US Troops in Breach of Defence Act at Shannon

On June 28th we were sent a photograph of three US soldiers, in uniform, outside the Topaz/Re-Store store in Shannon. We published the photograph on our Facebook page, and it prompted quite a reaction from the public.

The Defence Act 1954 prohibits the wearing of a foreign military uniform in the State without ministerial permission. Permission was granted in 2003 by then Minister for Foreign Affairs Brian Cowen to allow US military personnel to wear their uniforms in the transit areas of Irish airports, including Shannon Airport, but not outside the airport. We therefore wanted to know if these soldiers had been granted permission by the Minister for Defence, or if they were in fact in breach of the Defence Act.

On July 5th Clare Daly TD asked the Tánaiste and Minister for Foreign Affairs and Trade if the soldiers had been authorised to wear military combat uniforms where they had been photographed. She also asked him to outline his plans to address the issue of foreign military personnel wearing uniforms on streets, if they had not been granted permission.

Here's his reply:

"The wearing of foreign military uniforms in the State is governed by section 317 of the Defence Act 1954 which prohibits the wearing of a foreign military uniform in the State without ministerial permission.

In accordance with the requirements of the Defence Act 1954, express permission was granted by the then Minister for Foreign Affairs in January 2003 to the US authorities to allow for their military personnel wear their uniforms in the transit areas of Irish airports, including Shannon airport.  Further permission must be sought for wearing of uniforms outside these areas. Where permission is granted, conditions under which uniforms may be worn are stipulated by my Department.  

On 26 June 2018 these conditions were not strictly adhered to and my officials raised our concerns about this with the relevant Embassy on 27 June, emphasising the necessity for strict compliance with the criteria as laid down by my Department.  My Department has sought, and received, assurances that the Embassy is strengthening its measures to prevent any reoccurrence.

My Department receives requests from various States for the wearing of military uniforms for a variety of reasons- attendance at official meetings or functions, diplomatic events, seminars or courses. Where permission is granted, the applicable conditions and restrictions are specified and explained in detail.  Issues rarely arise.  If they do, my Department takes prompt action to ensure that the need for compliance is fully understood."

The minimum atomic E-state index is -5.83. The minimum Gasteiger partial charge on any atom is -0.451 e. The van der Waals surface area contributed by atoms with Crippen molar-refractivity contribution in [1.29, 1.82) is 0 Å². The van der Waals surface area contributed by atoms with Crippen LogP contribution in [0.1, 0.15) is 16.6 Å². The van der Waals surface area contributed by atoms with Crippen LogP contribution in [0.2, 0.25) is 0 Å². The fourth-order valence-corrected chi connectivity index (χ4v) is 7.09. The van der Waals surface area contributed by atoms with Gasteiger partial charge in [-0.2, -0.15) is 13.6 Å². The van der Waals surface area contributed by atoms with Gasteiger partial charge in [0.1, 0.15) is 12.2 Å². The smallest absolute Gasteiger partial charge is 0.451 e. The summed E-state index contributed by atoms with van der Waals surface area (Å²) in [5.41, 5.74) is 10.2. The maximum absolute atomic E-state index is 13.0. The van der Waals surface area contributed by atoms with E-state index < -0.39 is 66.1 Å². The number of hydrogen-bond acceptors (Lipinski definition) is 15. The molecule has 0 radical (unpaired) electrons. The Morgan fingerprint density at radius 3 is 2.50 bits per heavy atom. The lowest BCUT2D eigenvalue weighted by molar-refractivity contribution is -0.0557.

So, one day after we published the photograph the Department of Foreign Affairs was on to the US Embassy.

This isn't the first time the conditions have been breached. US troops are regularly seen in uniform outside the airport, and we suspect it is usually without permission. In other words the US military routinely ignores the conditions laid down by the Irish government for their use of Shannon Airport. And while they shouldn't be transiting through Ireland in the first place, the fact that they flagrantly ignore the conditions should be of grave concern to our political leaders, and to the authorities charged with ensuring the law is adhered to.

In anotherfollow-up, Aengus O'Snodaigh TD, Sinn Fein, asked the Minister for Foreign Affairs and Trade for the number of consents in writing he and his predecessors issued under the Defence Act 1954 to foreign soldiers entering or landing here in each year since 2003. In his reply the Minister  provided the numbers for 2013 to 29 June 2018, and not from 2003 as requested. The figures were as follows:

  • 2013 - 38
  • 2014 - 38
  • 2015 - 45
  • 2016 - 78
  • 2017 - 67
  • 2018 (up to 29 June) - 41

Finally, in answer to another parliamentary question from on July 3rd, the Minister of State at the Department of Defence, Paul Kehoe, confirmed that the observance of the conditions relating to permission in relation to the wearing of uniforms is a matter which is dealt with through the Department of Foreign Affairs and Trade.

So, once again the buck stops with Simon Coveney TD. Will he do anything to address the misuse of Shannon Airport and its surrounding areas by the US military? We fear not - at least not without a lot more work from us and other like-minded groups.

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